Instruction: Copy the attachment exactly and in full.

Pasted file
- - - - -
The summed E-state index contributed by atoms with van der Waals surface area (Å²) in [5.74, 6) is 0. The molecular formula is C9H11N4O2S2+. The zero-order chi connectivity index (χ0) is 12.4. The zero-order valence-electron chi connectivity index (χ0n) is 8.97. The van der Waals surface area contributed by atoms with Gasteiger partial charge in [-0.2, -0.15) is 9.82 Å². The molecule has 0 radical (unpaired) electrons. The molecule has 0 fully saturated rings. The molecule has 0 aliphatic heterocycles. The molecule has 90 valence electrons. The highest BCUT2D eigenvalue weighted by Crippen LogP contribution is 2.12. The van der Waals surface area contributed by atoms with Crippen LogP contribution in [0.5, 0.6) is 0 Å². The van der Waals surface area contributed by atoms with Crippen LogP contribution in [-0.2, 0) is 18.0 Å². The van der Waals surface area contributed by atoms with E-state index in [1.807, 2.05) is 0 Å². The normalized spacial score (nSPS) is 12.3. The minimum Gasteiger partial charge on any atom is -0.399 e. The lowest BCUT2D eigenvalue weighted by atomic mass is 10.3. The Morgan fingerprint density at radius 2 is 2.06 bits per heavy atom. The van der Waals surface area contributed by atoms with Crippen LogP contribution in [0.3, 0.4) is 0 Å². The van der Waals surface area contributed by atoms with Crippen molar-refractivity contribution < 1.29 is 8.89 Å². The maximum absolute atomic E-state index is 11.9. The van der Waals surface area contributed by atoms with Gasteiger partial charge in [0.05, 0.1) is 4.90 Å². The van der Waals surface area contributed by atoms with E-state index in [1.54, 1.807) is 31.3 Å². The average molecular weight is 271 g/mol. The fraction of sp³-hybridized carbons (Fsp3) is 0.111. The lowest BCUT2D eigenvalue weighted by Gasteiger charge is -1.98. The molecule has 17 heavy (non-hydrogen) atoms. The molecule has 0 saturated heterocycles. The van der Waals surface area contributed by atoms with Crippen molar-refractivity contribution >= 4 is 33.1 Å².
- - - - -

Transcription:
The summed E-state index contributed by atoms with van der Waals surface area (Å²) in [5.74, 6) is 0. The molecular formula is C9H11N4O2S2+. The zero-order chi connectivity index (χ0) is 12.4. The zero-order valence-electron chi connectivity index (χ0n) is 8.97. The van der Waals surface area contributed by atoms with Gasteiger partial charge in [-0.2, -0.15) is 9.82 Å². The molecule has 0 radical (unpaired) electrons. The molecule has 0 fully saturated rings. The molecule has 0 aliphatic heterocycles. The molecule has 90 valence electrons. The highest BCUT2D eigenvalue weighted by Crippen LogP contribution is 2.12. The van der Waals surface area contributed by atoms with Crippen LogP contribution in [0.5, 0.6) is 0 Å². The van der Waals surface area contributed by atoms with Crippen LogP contribution in [-0.2, 0) is 18.0 Å². The van der Waals surface area contributed by atoms with E-state index in [1.807, 2.05) is 0 Å². The normalized spacial score (nSPS) is 12.3. The minimum Gasteiger partial charge on any atom is -0.399 e. The lowest BCUT2D eigenvalue weighted by atomic mass is 10.3. The Morgan fingerprint density at radius 2 is 2.06 bits per heavy atom. The van der Waals surface area contributed by atoms with Crippen LogP contribution in [0.3, 0.4) is 0 Å². The van der Waals surface area contributed by atoms with Crippen molar-refractivity contribution < 1.29 is 8.89 Å². The maximum absolute atomic E-state index is 11.9. The van der Waals surface area contributed by atoms with Gasteiger partial charge in [0.05, 0.1) is 4.90 Å². The van der Waals surface area contributed by atoms with E-state index in [1.54, 1.807) is 31.3 Å². The average molecular weight is 271 g/mol. The fraction of sp³-hybridized carbons (Fsp3) is 0.111. The lowest BCUT2D eigenvalue weighted by Gasteiger charge is -1.98. The molecule has 17 heavy (non-hydrogen) atoms. The molecule has 0 saturated heterocycles. The van der Waals surface area contributed by atoms with Crippen molar-refractivity contribution >= 4 is 33.1 Å².